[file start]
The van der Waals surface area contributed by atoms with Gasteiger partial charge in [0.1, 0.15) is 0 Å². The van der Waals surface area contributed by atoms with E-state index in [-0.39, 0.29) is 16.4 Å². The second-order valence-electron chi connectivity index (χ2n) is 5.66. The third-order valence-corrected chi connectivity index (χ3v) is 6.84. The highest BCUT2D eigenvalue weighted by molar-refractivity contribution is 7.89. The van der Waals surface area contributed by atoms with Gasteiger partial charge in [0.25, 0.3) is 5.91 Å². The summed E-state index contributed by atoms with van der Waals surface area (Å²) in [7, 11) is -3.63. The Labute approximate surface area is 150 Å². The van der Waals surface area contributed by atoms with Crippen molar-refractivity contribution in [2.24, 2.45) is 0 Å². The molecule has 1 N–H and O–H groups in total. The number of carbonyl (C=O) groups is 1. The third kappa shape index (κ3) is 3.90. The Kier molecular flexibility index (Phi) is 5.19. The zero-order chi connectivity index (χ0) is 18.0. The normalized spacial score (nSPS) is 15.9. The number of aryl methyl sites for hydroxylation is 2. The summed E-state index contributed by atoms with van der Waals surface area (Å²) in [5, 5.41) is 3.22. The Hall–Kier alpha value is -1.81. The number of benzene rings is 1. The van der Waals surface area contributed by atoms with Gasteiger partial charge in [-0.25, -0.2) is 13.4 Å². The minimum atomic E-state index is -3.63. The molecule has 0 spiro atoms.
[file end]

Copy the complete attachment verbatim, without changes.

The van der Waals surface area contributed by atoms with Gasteiger partial charge in [0.1, 0.15) is 0 Å². The van der Waals surface area contributed by atoms with E-state index in [-0.39, 0.29) is 16.4 Å². The second-order valence-electron chi connectivity index (χ2n) is 5.66. The third-order valence-corrected chi connectivity index (χ3v) is 6.84. The highest BCUT2D eigenvalue weighted by molar-refractivity contribution is 7.89. The van der Waals surface area contributed by atoms with Gasteiger partial charge in [0.25, 0.3) is 5.91 Å². The summed E-state index contributed by atoms with van der Waals surface area (Å²) in [7, 11) is -3.63. The Labute approximate surface area is 150 Å². The van der Waals surface area contributed by atoms with Crippen molar-refractivity contribution in [2.24, 2.45) is 0 Å². The molecule has 1 N–H and O–H groups in total. The number of carbonyl (C=O) groups is 1. The third kappa shape index (κ3) is 3.90. The Kier molecular flexibility index (Phi) is 5.19. The zero-order chi connectivity index (χ0) is 18.0. The normalized spacial score (nSPS) is 15.9. The number of aryl methyl sites for hydroxylation is 2. The summed E-state index contributed by atoms with van der Waals surface area (Å²) in [5, 5.41) is 3.22. The Hall–Kier alpha value is -1.81. The number of benzene rings is 1. The van der Waals surface area contributed by atoms with Gasteiger partial charge in [-0.25, -0.2) is 13.4 Å². The minimum atomic E-state index is -3.63. The molecule has 0 spiro atoms.